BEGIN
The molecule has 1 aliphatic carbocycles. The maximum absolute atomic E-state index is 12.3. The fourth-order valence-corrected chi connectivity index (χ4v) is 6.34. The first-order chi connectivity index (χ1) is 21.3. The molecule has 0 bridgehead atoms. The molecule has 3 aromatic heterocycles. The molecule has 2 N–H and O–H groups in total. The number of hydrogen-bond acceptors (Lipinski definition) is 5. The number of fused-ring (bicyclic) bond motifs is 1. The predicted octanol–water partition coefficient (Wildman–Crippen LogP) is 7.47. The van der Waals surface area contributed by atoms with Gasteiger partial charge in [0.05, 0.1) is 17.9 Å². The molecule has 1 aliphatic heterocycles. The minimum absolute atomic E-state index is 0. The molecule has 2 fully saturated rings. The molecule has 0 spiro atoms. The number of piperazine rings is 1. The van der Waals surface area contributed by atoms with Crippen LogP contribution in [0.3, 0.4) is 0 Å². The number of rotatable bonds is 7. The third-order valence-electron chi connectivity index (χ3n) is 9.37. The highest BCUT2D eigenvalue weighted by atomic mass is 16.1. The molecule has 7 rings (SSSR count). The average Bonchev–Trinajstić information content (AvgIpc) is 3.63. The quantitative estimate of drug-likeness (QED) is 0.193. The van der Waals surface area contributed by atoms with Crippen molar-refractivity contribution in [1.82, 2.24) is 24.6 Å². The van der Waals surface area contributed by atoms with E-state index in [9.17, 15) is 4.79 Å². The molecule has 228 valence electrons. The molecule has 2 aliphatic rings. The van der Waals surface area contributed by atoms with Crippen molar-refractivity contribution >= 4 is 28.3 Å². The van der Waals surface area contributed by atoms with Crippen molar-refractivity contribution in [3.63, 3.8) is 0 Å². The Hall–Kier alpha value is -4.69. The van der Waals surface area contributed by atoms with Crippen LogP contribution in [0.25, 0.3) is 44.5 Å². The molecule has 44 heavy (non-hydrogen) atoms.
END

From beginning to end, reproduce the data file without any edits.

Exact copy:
The molecule has 1 aliphatic carbocycles. The maximum absolute atomic E-state index is 12.3. The fourth-order valence-corrected chi connectivity index (χ4v) is 6.34. The first-order chi connectivity index (χ1) is 21.3. The molecule has 0 bridgehead atoms. The molecule has 3 aromatic heterocycles. The molecule has 2 N–H and O–H groups in total. The number of hydrogen-bond acceptors (Lipinski definition) is 5. The number of fused-ring (bicyclic) bond motifs is 1. The predicted octanol–water partition coefficient (Wildman–Crippen LogP) is 7.47. The van der Waals surface area contributed by atoms with Gasteiger partial charge in [0.05, 0.1) is 17.9 Å². The molecule has 1 aliphatic heterocycles. The minimum absolute atomic E-state index is 0. The molecule has 2 fully saturated rings. The molecule has 0 spiro atoms. The number of piperazine rings is 1. The van der Waals surface area contributed by atoms with Crippen LogP contribution in [0.3, 0.4) is 0 Å². The number of rotatable bonds is 7. The third-order valence-electron chi connectivity index (χ3n) is 9.37. The highest BCUT2D eigenvalue weighted by atomic mass is 16.1. The molecule has 7 rings (SSSR count). The average Bonchev–Trinajstić information content (AvgIpc) is 3.63. The quantitative estimate of drug-likeness (QED) is 0.193. The van der Waals surface area contributed by atoms with Crippen molar-refractivity contribution in [1.82, 2.24) is 24.6 Å². The van der Waals surface area contributed by atoms with E-state index in [9.17, 15) is 4.79 Å². The molecule has 228 valence electrons. The molecule has 2 aliphatic rings. The van der Waals surface area contributed by atoms with Crippen molar-refractivity contribution >= 4 is 28.3 Å². The van der Waals surface area contributed by atoms with Crippen molar-refractivity contribution in [3.63, 3.8) is 0 Å². The Hall–Kier alpha value is -4.69. The van der Waals surface area contributed by atoms with Crippen LogP contribution in [0.25, 0.3) is 44.5 Å². The molecule has 44 heavy (non-hydrogen) atoms.